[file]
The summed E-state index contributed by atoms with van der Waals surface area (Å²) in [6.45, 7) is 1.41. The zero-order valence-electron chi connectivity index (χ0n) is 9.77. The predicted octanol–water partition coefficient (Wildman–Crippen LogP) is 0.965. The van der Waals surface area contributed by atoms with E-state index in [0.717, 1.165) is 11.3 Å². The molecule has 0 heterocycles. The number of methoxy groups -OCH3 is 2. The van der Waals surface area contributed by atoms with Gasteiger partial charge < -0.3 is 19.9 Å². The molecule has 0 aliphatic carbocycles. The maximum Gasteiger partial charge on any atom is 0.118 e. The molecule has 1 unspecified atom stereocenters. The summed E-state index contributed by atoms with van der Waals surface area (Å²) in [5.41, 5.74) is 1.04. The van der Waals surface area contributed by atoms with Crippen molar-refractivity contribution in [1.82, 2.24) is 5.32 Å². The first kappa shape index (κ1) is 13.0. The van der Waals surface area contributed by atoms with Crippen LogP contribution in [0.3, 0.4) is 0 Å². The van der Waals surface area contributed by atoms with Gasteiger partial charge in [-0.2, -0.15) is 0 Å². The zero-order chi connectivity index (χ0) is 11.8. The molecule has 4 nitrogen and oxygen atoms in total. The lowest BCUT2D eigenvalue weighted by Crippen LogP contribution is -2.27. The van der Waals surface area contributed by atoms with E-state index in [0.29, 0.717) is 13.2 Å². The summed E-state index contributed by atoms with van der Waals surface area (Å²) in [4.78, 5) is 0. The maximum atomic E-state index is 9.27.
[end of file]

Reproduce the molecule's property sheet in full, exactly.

The summed E-state index contributed by atoms with van der Waals surface area (Å²) in [6.45, 7) is 1.41. The zero-order valence-electron chi connectivity index (χ0n) is 9.77. The predicted octanol–water partition coefficient (Wildman–Crippen LogP) is 0.965. The van der Waals surface area contributed by atoms with E-state index in [0.717, 1.165) is 11.3 Å². The molecule has 0 heterocycles. The number of methoxy groups -OCH3 is 2. The van der Waals surface area contributed by atoms with Gasteiger partial charge < -0.3 is 19.9 Å². The molecule has 0 aliphatic carbocycles. The maximum Gasteiger partial charge on any atom is 0.118 e. The molecule has 1 unspecified atom stereocenters. The summed E-state index contributed by atoms with van der Waals surface area (Å²) in [5.41, 5.74) is 1.04. The van der Waals surface area contributed by atoms with Crippen molar-refractivity contribution in [1.82, 2.24) is 5.32 Å². The first kappa shape index (κ1) is 13.0. The van der Waals surface area contributed by atoms with Crippen LogP contribution in [0.3, 0.4) is 0 Å². The van der Waals surface area contributed by atoms with Gasteiger partial charge in [-0.2, -0.15) is 0 Å². The zero-order chi connectivity index (χ0) is 11.8. The molecule has 4 nitrogen and oxygen atoms in total. The lowest BCUT2D eigenvalue weighted by Crippen LogP contribution is -2.27. The van der Waals surface area contributed by atoms with E-state index in [0.29, 0.717) is 13.2 Å². The summed E-state index contributed by atoms with van der Waals surface area (Å²) in [4.78, 5) is 0. The maximum atomic E-state index is 9.27.